Do people keep telling that you need to speak up? Or maybe you’ve heard on the contrary that you’d be fantastic at giving speeches?
If you have a job or will soon have a position that requires you to speak in public to colleagues in small groups or in the masses, then finding out a little more about effective public speaking and what this skill entails could help you gain better presentation skills and banish nervousness.
Public speaking is, in essence, any form of addressing a crowd.
It could be reciting a poem in front of your classmates, being a toastmaster at a wedding, making a new proposal in a meeting at work, or you could be inspiring a group of fellow activists on a subject you’re passionate about. Regardless of why you’re speaking publicly, the ultimate aim is to get your message across despite any presentation anxiety.
This act of communication to an audience requires quite a lot of preparation for some whereas, for others, it comes somewhat naturally. That said, different environments and audiences can play a big part in how you react under pressure so even the most confident speakers can crumble under extreme pressure and get stage fright.
When public speaking, the information is intended to have a purpose, i.e. to educate, influence or entertain the listeners.
Addressing a crowd can have many purposes, but the principals are always the same. Photo credit: governortomwolf on VisualHunt.com / CC BY
There are a few principal elements of public speaking that must be carefully considered, and which can reduce public speaking anxiety:
Public speaking has been used by billions of people over a number of centuries, probably since the beginning of time itself. However, it’s still one of the most important skills we can have. So, why is it so important to know how to do it and what public speaking tips can we give you to prepare you for speech writing?
There are a number of reasons why being good at public speaking is important. Below, we’ll run through just a few of the advantages of taking the podium with confidence and rolling with the adrenaline:
Verbal communication is one of the best ways to throw yourself in at the deep end, but of course, it won’t feel like you’re being thrown in with the sharks if you have no issue at all addressing a crowd. The more you do it, the more you will feel comfortable speaking and voicing your views and opinions. In turn, your increase in self-esteem will only add to the respect that others have for you.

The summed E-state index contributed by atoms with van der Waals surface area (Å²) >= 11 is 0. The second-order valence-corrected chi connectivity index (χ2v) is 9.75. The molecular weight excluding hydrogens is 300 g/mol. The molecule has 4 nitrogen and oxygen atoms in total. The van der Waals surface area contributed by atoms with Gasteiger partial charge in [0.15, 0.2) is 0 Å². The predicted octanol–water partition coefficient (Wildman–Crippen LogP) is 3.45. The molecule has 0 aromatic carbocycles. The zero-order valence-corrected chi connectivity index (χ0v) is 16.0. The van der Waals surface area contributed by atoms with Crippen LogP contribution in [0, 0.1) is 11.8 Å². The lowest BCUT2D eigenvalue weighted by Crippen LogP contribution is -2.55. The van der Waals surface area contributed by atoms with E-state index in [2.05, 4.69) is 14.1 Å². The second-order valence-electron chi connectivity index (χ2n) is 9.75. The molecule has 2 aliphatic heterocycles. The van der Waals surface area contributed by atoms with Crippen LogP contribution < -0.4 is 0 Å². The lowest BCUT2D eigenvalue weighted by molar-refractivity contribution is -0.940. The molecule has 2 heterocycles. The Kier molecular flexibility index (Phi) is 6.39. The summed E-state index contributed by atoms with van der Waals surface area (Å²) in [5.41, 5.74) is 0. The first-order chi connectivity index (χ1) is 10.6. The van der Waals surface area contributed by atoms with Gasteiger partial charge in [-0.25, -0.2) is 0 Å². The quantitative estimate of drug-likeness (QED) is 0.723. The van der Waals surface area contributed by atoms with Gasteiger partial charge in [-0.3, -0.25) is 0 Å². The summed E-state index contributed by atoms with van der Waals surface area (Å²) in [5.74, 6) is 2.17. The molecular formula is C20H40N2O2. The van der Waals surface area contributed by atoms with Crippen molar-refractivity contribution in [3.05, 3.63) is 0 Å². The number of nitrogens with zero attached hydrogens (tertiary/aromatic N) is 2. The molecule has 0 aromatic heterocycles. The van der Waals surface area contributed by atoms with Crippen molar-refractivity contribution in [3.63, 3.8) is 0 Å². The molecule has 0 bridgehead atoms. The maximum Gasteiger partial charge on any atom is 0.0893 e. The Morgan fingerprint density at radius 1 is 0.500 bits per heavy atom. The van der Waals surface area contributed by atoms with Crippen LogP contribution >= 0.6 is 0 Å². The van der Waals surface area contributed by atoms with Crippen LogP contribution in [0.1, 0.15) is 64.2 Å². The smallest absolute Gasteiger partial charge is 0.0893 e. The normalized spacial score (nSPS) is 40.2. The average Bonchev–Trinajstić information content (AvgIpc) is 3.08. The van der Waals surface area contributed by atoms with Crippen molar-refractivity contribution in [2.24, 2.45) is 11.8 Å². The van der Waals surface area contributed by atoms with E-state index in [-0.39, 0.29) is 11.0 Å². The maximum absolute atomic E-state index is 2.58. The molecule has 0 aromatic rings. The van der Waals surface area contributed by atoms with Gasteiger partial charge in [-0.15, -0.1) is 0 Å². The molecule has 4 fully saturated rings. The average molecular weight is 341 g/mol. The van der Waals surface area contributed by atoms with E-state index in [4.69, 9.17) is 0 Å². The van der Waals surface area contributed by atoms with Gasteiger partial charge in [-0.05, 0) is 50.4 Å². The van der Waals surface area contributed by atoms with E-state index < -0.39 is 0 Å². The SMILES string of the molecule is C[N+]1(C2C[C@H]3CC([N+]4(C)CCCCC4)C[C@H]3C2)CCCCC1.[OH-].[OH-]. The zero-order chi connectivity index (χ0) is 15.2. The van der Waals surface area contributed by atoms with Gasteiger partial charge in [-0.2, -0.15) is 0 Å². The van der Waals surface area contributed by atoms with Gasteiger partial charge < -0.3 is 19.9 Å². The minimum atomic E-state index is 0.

Not only will regular public speaking help you to hone your skills at passing on information, but it will also help you to better understand people’s reactions to your message.
Following on from the above point, communicating from a podium, all alone, can actually improve your relations with others. It sounds weird but the increased level of speaking and understanding means that, when you’re in social situations, you’re less likely to get nervous or fumble around awkwardly thinking of things to say. So, basically, standing up there on your own can make you much better at standing around… not on your own!
It goes without saying that public speaking is vital to people with power. Do you think that the leaders of the largest businesses got there by sitting quietly amongst the crowd? Not likely.
If you own a business or are trying to drum up business as we speak, then getting your head around public speaking is really important and will help you to generate sales. Public speaking doesn’t have to be for crowds; learning to get your message across and the emotion that is tied to it, can help you to build one on one relationships with suppliers and other important contacts.
If you work as part of a larger company yourself and want to get a promotion, then public speaking skills will help you. Interviews, meetings… they all require a level of confidence when addressing the panel or colleagues and being good at it could reward you with a better-paid job.
We’ve focused heavily on public speaking in the workplace, but have you ever wondered how this skill can affect you at home too? Developing the general ability to speak publicly will mean that you become better at leading, communicating and reading situations which can be just as important in your home life as in your professional one. You may find yourself being more respected in other areas of your life and this could be very fulfilling.